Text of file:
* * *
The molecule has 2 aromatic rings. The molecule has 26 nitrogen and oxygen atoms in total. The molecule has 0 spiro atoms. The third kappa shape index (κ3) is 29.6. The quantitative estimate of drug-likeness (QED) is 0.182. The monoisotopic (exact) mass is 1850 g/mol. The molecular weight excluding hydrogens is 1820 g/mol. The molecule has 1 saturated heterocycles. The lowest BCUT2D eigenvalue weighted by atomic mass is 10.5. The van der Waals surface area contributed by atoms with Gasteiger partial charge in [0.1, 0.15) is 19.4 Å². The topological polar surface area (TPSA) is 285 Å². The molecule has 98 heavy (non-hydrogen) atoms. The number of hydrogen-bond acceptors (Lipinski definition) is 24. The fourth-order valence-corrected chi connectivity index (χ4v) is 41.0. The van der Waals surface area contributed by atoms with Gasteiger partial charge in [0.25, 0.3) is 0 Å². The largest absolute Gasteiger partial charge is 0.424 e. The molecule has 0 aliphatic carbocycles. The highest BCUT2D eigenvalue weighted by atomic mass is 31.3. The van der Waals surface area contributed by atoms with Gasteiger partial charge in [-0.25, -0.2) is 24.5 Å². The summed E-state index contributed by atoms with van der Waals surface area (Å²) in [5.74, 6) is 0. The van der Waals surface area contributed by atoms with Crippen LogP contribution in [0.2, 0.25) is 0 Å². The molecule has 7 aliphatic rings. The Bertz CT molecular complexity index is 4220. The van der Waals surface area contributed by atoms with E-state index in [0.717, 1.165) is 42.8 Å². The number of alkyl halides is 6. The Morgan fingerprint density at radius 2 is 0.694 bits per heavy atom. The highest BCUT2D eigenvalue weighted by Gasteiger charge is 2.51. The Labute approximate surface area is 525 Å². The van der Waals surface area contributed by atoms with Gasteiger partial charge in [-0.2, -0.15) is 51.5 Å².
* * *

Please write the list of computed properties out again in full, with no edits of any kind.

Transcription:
The molecule has 2 aromatic rings. The molecule has 26 nitrogen and oxygen atoms in total. The molecule has 0 spiro atoms. The third kappa shape index (κ3) is 29.6. The quantitative estimate of drug-likeness (QED) is 0.182. The monoisotopic (exact) mass is 1850 g/mol. The molecular weight excluding hydrogens is 1820 g/mol. The molecule has 1 saturated heterocycles. The lowest BCUT2D eigenvalue weighted by atomic mass is 10.5. The van der Waals surface area contributed by atoms with Gasteiger partial charge in [0.1, 0.15) is 19.4 Å². The topological polar surface area (TPSA) is 285 Å². The molecule has 98 heavy (non-hydrogen) atoms. The number of hydrogen-bond acceptors (Lipinski definition) is 24. The fourth-order valence-corrected chi connectivity index (χ4v) is 41.0. The van der Waals surface area contributed by atoms with Gasteiger partial charge in [0.25, 0.3) is 0 Å². The largest absolute Gasteiger partial charge is 0.424 e. The molecule has 0 aliphatic carbocycles. The highest BCUT2D eigenvalue weighted by atomic mass is 31.3. The van der Waals surface area contributed by atoms with Gasteiger partial charge in [-0.25, -0.2) is 24.5 Å². The summed E-state index contributed by atoms with van der Waals surface area (Å²) in [5.74, 6) is 0. The van der Waals surface area contributed by atoms with Crippen LogP contribution in [0.2, 0.25) is 0 Å². The molecule has 7 aliphatic rings. The Bertz CT molecular complexity index is 4220. The van der Waals surface area contributed by atoms with E-state index in [0.717, 1.165) is 42.8 Å². The number of alkyl halides is 6. The Morgan fingerprint density at radius 2 is 0.694 bits per heavy atom. The highest BCUT2D eigenvalue weighted by Gasteiger charge is 2.51. The Labute approximate surface area is 525 Å². The van der Waals surface area contributed by atoms with Gasteiger partial charge in [-0.2, -0.15) is 51.5 Å².